Obama sees religion as key tool against extremism

Obama invokes Christianity's troubled past
Obama invokes Christianity's troubled past

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Washington (CNN)How President Barack Obama discusses the fight against ISIS -- pointedly refusing to call it a war on Islam or a religious war -- has led to consternation and criticism from conservatives.

But it was a comparison he drew at the National Prayer Breakfast on Thursday that is receiving the latest criticism, proving just how potent language can be, particularly when it comes to religion and war.
"Remember that during the crusades and the inquisition people committed terrible deeds in the name of Christ. In our home country slavery and Jim Crow all too often was justified in the name of Christ," Obama said, condemning the hijacking of Islam by ISIS and challenging Americans to see extremism in the past.
    Pundits and politicians said the President offended Christians by comparing them to terrorists. But those close to the President say these critics are playing politics and choosing to misinterpret Obama's remarks.
    "Anytime you engage in religion in history with anything more than the simplest reflections partisans will jump on that and skew your remarks for partisan ends," former White House aide Joshua DuBois told CNN. "I think in both instances he was saying that it was individuals who were skewing religion who were at fault, not the faith itself."
    DuBois managed faith-based initiatives and partnerships for five years at the White House and was considered an informal spiritual adviser to Obama, who said the daily Scripture clips he 'd get via email from DuBois "meant the world" to him.
    "I think the President's job is not to make everyone feel good all the time, but to express his personal beliefs and also to advance difficult conversations on the role of faith around the globe," DuBois told CNN.
    The freedom to practice religion is linked inextricably to free speech, said Obama in his speech. He argued that these two rights, written into the Constitution by the founders of the United States, represent a paired defense against extremism around the world.
    "If, in fact, we defend the legal right of a person to insult another's religion, we're equally obligated to use our free speech to condemn such insults and stand shoulder-to-shoulder with religious communities, particularly religious minorities who are the targets of such attacks," Obama said. "To infringe on one right under the pretext of protecting another is a betrayal of both."
    These remarks are the latest brick laid in the construction of his approach to counter terrorism. It is part of a national security strategy he described in remarks to the U.N. General Assembly in September, and also at last year's breakfast. Obama told delegates at the U.N. that respecting human rights and fundamental freedoms is an "essential part of successful counterterrorism efforts."
    "History teaches us that the failure to uphold these rights and freedoms can actually fuel violent extremism," Obama said at the U.N. "When it comes to America and Islam, there is no us and them, there is only us -- because millions of Muslim Americans are part of the fabric of our country. So we reject any suggestion of a clash of civilizations."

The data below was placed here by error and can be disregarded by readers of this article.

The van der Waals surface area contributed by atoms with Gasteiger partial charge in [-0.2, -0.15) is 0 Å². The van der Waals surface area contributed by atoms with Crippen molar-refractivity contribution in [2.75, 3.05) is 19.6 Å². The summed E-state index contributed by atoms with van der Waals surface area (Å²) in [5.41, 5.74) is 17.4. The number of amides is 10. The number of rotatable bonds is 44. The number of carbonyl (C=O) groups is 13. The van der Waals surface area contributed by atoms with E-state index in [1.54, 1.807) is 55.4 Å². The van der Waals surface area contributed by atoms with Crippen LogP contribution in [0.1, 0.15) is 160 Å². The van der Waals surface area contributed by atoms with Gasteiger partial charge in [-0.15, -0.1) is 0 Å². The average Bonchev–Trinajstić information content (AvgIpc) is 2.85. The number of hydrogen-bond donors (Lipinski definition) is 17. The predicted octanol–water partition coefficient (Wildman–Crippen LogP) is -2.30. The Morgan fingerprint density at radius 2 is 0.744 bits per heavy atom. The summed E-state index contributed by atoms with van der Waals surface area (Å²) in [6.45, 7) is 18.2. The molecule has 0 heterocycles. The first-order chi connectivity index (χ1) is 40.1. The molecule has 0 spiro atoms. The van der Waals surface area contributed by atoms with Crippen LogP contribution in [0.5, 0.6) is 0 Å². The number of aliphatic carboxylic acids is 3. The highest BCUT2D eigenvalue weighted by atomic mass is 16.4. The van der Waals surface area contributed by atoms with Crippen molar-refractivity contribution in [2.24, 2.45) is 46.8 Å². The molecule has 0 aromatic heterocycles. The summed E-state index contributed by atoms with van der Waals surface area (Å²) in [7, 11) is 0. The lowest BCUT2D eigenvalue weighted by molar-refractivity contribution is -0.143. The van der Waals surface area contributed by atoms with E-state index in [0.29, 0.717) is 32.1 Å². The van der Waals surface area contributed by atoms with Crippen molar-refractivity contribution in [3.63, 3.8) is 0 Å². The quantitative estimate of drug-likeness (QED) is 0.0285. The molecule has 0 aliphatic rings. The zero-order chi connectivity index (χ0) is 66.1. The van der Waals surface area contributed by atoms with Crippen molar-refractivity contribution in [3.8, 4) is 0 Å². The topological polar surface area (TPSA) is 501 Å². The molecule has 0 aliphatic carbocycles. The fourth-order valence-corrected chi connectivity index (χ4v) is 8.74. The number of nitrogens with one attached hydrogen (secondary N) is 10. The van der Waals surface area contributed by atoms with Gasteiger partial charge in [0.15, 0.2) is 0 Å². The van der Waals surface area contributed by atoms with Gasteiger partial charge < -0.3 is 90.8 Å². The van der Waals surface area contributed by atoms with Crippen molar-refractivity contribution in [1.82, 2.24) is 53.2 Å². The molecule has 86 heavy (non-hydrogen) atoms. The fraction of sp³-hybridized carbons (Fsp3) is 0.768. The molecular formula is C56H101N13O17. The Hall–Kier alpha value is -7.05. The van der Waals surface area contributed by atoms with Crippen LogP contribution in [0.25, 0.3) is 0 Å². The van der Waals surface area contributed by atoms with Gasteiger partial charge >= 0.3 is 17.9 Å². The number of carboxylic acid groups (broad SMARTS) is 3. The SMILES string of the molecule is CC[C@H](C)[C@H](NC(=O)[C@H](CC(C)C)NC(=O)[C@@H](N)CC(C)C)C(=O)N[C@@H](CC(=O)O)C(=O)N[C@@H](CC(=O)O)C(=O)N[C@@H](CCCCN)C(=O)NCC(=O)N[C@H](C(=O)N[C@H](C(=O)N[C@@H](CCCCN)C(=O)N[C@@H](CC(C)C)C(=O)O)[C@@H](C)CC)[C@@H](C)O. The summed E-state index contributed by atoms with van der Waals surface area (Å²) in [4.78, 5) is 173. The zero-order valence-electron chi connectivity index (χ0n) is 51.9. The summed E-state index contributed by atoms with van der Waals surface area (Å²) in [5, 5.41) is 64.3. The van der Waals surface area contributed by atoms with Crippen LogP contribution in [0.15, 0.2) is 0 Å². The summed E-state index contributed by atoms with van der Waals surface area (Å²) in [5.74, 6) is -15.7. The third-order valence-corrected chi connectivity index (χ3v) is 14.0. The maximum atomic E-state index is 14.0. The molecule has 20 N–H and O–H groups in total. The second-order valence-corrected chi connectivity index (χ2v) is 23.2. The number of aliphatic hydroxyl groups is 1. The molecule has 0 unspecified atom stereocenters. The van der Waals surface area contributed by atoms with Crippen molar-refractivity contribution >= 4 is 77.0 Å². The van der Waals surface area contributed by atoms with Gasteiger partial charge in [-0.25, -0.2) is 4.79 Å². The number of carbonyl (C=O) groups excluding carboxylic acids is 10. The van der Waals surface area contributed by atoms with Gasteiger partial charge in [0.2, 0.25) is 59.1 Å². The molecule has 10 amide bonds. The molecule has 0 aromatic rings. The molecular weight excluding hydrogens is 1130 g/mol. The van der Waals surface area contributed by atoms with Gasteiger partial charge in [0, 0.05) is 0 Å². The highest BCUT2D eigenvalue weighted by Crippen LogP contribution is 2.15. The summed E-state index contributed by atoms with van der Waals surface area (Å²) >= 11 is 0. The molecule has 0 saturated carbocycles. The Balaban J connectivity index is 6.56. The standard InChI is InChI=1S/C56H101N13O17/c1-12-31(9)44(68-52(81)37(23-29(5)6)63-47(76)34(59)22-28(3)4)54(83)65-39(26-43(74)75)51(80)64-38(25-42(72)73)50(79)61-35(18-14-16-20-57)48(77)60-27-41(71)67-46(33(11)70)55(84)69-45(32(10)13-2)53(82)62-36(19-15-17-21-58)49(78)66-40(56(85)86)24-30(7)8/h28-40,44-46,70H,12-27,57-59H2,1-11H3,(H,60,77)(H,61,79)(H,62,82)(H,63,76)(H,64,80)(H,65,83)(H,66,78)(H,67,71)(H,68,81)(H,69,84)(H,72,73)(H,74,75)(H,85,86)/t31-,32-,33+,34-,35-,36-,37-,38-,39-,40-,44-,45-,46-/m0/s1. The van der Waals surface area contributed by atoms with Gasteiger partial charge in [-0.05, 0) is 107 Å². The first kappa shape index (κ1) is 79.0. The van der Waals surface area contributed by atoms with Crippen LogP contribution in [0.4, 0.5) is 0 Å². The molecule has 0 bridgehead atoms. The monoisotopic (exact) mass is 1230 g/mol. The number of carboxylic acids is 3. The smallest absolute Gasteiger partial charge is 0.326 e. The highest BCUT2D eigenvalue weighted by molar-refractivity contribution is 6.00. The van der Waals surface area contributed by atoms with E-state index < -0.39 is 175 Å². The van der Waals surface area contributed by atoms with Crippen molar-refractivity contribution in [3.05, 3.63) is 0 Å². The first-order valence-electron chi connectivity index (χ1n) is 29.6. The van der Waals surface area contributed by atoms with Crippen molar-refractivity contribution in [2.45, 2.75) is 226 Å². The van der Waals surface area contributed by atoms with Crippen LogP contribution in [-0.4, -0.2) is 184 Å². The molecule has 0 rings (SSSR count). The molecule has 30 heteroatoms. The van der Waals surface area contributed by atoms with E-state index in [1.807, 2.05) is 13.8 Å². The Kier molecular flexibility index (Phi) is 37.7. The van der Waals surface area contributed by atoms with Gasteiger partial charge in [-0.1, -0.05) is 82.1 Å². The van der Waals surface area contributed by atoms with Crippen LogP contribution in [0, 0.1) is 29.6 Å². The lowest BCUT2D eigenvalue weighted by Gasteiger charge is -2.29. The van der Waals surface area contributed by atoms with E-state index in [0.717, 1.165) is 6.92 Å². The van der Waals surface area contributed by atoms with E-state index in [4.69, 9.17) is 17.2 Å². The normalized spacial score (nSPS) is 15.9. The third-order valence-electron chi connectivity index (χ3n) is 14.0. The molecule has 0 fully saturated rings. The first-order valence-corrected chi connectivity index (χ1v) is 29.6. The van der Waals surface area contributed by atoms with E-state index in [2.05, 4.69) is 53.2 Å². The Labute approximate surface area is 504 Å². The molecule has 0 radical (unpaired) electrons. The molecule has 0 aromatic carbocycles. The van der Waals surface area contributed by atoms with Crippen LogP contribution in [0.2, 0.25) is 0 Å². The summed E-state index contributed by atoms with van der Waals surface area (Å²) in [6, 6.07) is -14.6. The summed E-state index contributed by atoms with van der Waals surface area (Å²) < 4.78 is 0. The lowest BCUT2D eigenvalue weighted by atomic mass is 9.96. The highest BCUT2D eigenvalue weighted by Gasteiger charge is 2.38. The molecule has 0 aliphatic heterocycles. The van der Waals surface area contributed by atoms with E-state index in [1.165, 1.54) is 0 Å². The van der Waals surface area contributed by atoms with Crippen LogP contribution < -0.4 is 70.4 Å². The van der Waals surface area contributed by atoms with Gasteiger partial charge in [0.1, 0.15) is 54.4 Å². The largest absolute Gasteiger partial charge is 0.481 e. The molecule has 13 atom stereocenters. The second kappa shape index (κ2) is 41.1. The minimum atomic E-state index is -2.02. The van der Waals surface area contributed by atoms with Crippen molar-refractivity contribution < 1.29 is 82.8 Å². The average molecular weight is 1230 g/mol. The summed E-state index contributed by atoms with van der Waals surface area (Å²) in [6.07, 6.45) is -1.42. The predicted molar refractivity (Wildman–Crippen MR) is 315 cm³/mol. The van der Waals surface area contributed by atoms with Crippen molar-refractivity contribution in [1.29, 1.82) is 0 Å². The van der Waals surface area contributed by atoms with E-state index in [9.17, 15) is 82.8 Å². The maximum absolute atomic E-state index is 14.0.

The sentiment is an echo of an unlikely predecessor: President George W. Bush.
    A little over a week after 9/11, Bush stood on the South Lawn and delivered a speech meant to galvanize the American people, but it set many on edge with the use of one religious term.
    "This crusade, this war on terrorism, is going to take a while, and the American people must be patient. I'm going to be patient," he said.
    The use of the word "crusade" brought to mind wars that fanned the flames of religious conflict for hundreds of years during the Middle Ages. But after the comments, Bush was careful to show that he was not pitting one religion, or society, against another.
    "The terrorists are traitors to their own faith, trying, in effect, to hijack Islam itself. The enemy of America is not our many Muslim friends; it is not our many Arab friends. Our enemy is a radical network of terrorists, and every government that supports them," Bush said in an address to a joint session of Congress.
    Both Obama and Bush have been careful to separate the faith of Islam from what terrorists do in its name. They have praised religious tolerance and freedom while also condemning terrorists who wield their weapons in the name of religion.
    According to Mathew Schmalz, professor of religious studies at the college of the Holy Cross, this can be a tricky like to walk but its also a topic that presidents will not be able to avoid.
    "We're at a special point where America is finally coming to terms with its religious diversity. We're not just Christians, we're Muslims, Hindus," said Schmalz. "It shows President Obama is a lightning rod of the differing perceptions of what it means to be an American president."
    "We are experiencing a very strong reaction against religion, against an assertion of traditional religious identities. There is a lot of social tension," it is a good time for sober voices, Schmalz​ said.
    In his remarks last week, to a mostly religious audience, Obama argued it is important for Americans to be open in the face of different opinions. One of the central tenets of American society, separation of church and state, is the very reason why the United States is one of the most religious countries in the world, Obama said.
    "There's wisdom in our founders writing in those documents that help found this nation the notion of freedom of religion, because they understood the need for humility," Obama said. "Whatever our beliefs, whatever our traditions, we must seek to be instruments of peace, and bringing light where there is darkness, and sowing love where there is hatred."​